Denna blogg har flyttat till digitalfotografen.se/blog
Jag sitter just nu och sliter med höstens kursprogram för DigitalFotografen. Det kommer att utökas med flera spännande nya kurser, dessutom kommer jag väcka liv i några äldre kurser som vi inte kört på ett tag.
Efter att ha frågat några tidigare kursdeltagare vad de vill ha för fortsättningskurser insåg jag att några av dessa ämnen låg utanför det som jag är bra på (alla kurser hittills har byggt på att jag är läraren). Därför började jag aktivt leta efter bra läsare. I samband med fotomässan i Jönköping (Elmiamässan) hittade jag två nya lärare. Den ene var Hans-Ebbe Lindskog från Krypfoto. Han har specialiserat sig på mikro- och makrofoto. Förutom att fotografera allt från verktygsdetaljer till småkryp servar han mikroskop. Dessutom är han pensionerad lektor – så förutom kunskap är han rutinerad pedagog. Hel perfekt!
Bilderna är fotografererade av kursens lärare Hans-Ebbe Lindskog och närbilder ar en silversked, en blåsippa och en tanläkarborr.
The purpose of this report is to give some guiding and to be technological starting point for distribution of CD or DVD disc. I don’t cover the distribution and packaging, just mastering and replication.
There are several books and articles written on CD and DVD production. Very few are on the topic of discs with mixed content (video and software), and most are targeted towards small volume projects. I have interviewed some people in the business and made some conclusions from this.
This text was originally produced as internal report on CD and DVD production for IKEA. It was written in august 2004 so some fact may have changed during those years.
* Images has been deleted due to copyright issues.
CD and DVD technology in brief
The DVD is in many ways an evolution from the CD. From a user perspective it can be seen as a high capacity CD. From a technical and manufacture perspective they belong to the same family, but even family members can be very different. The technology can be divided in a hard and a soft part. The hard part describes how data is physically stored on the disc. The soft part, how data is encoded and organized.
The hard side
CD and DVD store data in spiral tracks of groves on a reflective layer. A laser pickup recognizes the transition between land and grove, and this is decoded as data bits (0 or 1). A DVD stores more data on the same area compared to the CD. This is possible through two enhancements over the CD. The first is to use smaller groves and a “thinner tracks”. The DVD has about half the track spacing and about half the grove size. The second difference is that a DVD can have several layers, and that layers of CD and DVD are at different depth of the disc.
* Illustration from p 76 of “DVD Demystified” by Jim Taylor
A CD contains one reflective layer that is located at the top (just under the label) of the disk. A DVD has up to four reflective layers in the middle of the disc. Two layers can be read from the same side. The outer layer is then semi-reflective. The inner layer is read through the outer by changing the focus of the lens system. Just like you can see through a fence. A double-sided disc must be manually turned by the user, this makes them awkward. Normally a video DVD has two layers that are read from the same side (DVD-9). Shorter videos or data DVD (DVD-ROM) are normally single side single layer (DVD-5)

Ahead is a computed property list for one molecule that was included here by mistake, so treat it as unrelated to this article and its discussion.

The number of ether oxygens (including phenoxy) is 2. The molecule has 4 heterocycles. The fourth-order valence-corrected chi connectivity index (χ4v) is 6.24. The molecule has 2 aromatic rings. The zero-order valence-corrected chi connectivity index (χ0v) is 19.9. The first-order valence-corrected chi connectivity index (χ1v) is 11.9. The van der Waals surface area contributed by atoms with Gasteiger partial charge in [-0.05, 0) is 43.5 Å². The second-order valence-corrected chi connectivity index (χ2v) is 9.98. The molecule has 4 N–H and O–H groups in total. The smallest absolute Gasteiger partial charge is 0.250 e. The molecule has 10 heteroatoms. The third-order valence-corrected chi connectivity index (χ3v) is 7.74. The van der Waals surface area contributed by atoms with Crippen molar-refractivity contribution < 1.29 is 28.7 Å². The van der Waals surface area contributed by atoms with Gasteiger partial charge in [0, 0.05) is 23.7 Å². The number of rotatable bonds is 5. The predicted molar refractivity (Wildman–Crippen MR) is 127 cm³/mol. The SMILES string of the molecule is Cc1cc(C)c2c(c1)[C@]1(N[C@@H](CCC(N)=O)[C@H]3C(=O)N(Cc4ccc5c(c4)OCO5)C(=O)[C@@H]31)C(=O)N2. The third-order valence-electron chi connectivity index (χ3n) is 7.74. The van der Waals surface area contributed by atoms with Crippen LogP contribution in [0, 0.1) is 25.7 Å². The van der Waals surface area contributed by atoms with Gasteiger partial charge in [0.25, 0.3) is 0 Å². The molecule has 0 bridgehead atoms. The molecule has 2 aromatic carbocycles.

* Illustration from p 78 of “DVD Demystified” by Jim Taylor
All DVD players can read CD:s, while a standard CD-player can’t read a DVD.
The driving force in the DVD development was to squeeze in a full length movie without the need to turn the disc. Some space is needed for error correction, file structure, headers etc. How much depends on the content type, but 5-20% is a common. It’s possible to reduce the track spacing and gain more capacity. This is how 800 MB CD is implemented. 1 hour of average video takes about 2 gigabyte on a DVD.
|Type||Sides||Layers||Data Capacity GB|
There are recordable CD and DVD discs. The disc contain a dye layer in front of the reflecting layer. A strong laser modifies this dye layer to record data. On a rewriteable disc this dye layer can also be restored to original state, so the disc can be reused. Recordable discs are a convenient way to store, backup and transport large volumes of data. CD-writers are today standard, and many computers are today shipped with DVD-writer. Rewritable DVD is still uncommon, but DVD-RW is soon expected to be available.
CD-R Recordable CD
CD-RW Rewritable CD. Need special writer, disc must be erased after rewrite.
DVD-RAM First type of rewritable DVD. Can’t be used in all DVD-players, and disc is normally kept inside a cartridge. Normally only used for backup and data transfer. Can be double sided.
DVD-R The most common type of recordable DVD
DVD+R Competing format with DVD-R. Some drives accept both DVD-R and DVD+R
Disc-at-Once vs Track-at-Once — Most CD-recorders only support Track-at-Once. They make a short pause in between tracks leaving a few blank sectors. This may result in clicks on some CD-players. For professional use (specially for mastering) Disc-at-Once should be used, which means that the whole CD is burnt without those pauses.